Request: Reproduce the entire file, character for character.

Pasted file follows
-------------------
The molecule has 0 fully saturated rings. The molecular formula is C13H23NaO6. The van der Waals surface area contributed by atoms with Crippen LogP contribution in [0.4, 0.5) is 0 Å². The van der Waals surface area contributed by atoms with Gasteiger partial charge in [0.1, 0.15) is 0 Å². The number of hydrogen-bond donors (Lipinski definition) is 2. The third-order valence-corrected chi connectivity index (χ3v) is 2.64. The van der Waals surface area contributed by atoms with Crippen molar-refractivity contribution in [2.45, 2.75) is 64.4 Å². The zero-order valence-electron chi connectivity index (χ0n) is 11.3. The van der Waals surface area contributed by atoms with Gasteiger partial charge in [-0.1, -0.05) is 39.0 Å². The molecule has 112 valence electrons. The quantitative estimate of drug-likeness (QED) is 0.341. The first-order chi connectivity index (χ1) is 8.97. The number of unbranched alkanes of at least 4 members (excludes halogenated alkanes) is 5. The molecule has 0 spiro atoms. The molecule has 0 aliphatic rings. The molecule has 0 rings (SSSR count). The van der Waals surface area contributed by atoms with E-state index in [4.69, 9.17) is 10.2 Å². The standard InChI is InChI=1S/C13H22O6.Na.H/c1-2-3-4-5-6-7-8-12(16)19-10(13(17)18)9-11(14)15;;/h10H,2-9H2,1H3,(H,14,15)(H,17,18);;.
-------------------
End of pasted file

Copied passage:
The molecule has 0 fully saturated rings. The molecular formula is C13H23NaO6. The van der Waals surface area contributed by atoms with Crippen LogP contribution in [0.4, 0.5) is 0 Å². The van der Waals surface area contributed by atoms with Gasteiger partial charge in [0.1, 0.15) is 0 Å². The number of hydrogen-bond donors (Lipinski definition) is 2. The third-order valence-corrected chi connectivity index (χ3v) is 2.64. The van der Waals surface area contributed by atoms with Crippen molar-refractivity contribution in [2.45, 2.75) is 64.4 Å². The zero-order valence-electron chi connectivity index (χ0n) is 11.3. The van der Waals surface area contributed by atoms with Gasteiger partial charge in [-0.1, -0.05) is 39.0 Å². The molecule has 112 valence electrons. The quantitative estimate of drug-likeness (QED) is 0.341. The first-order chi connectivity index (χ1) is 8.97. The number of unbranched alkanes of at least 4 members (excludes halogenated alkanes) is 5. The molecule has 0 spiro atoms. The molecule has 0 aliphatic rings. The molecule has 0 rings (SSSR count). The van der Waals surface area contributed by atoms with E-state index in [4.69, 9.17) is 10.2 Å². The standard InChI is InChI=1S/C13H22O6.Na.H/c1-2-3-4-5-6-7-8-12(16)19-10(13(17)18)9-11(14)15;;/h10H,2-9H2,1H3,(H,14,15)(H,17,18);;.